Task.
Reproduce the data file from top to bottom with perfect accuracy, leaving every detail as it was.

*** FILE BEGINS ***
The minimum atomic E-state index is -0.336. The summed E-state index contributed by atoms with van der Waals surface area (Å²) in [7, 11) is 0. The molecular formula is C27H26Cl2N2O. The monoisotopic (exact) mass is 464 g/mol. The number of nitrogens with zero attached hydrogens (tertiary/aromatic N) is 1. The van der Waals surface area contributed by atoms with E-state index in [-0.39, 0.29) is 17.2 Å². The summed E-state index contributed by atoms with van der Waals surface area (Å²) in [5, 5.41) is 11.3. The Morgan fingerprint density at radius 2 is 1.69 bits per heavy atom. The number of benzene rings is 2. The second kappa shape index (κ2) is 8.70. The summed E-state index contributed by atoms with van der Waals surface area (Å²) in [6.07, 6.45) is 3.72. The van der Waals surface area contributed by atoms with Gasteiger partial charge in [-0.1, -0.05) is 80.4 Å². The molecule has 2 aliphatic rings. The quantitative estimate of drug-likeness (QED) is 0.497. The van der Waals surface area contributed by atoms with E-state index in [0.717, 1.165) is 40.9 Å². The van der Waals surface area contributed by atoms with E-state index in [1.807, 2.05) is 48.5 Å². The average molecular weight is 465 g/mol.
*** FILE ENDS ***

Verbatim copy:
The minimum atomic E-state index is -0.336. The summed E-state index contributed by atoms with van der Waals surface area (Å²) in [7, 11) is 0. The molecular formula is C27H26Cl2N2O. The monoisotopic (exact) mass is 464 g/mol. The number of nitrogens with zero attached hydrogens (tertiary/aromatic N) is 1. The van der Waals surface area contributed by atoms with E-state index in [-0.39, 0.29) is 17.2 Å². The summed E-state index contributed by atoms with van der Waals surface area (Å²) in [5, 5.41) is 11.3. The Morgan fingerprint density at radius 2 is 1.69 bits per heavy atom. The number of benzene rings is 2. The second kappa shape index (κ2) is 8.70. The summed E-state index contributed by atoms with van der Waals surface area (Å²) in [6.07, 6.45) is 3.72. The van der Waals surface area contributed by atoms with Gasteiger partial charge in [-0.1, -0.05) is 80.4 Å². The molecule has 2 aliphatic rings. The quantitative estimate of drug-likeness (QED) is 0.497. The van der Waals surface area contributed by atoms with E-state index in [0.717, 1.165) is 40.9 Å². The van der Waals surface area contributed by atoms with E-state index in [1.807, 2.05) is 48.5 Å². The average molecular weight is 465 g/mol.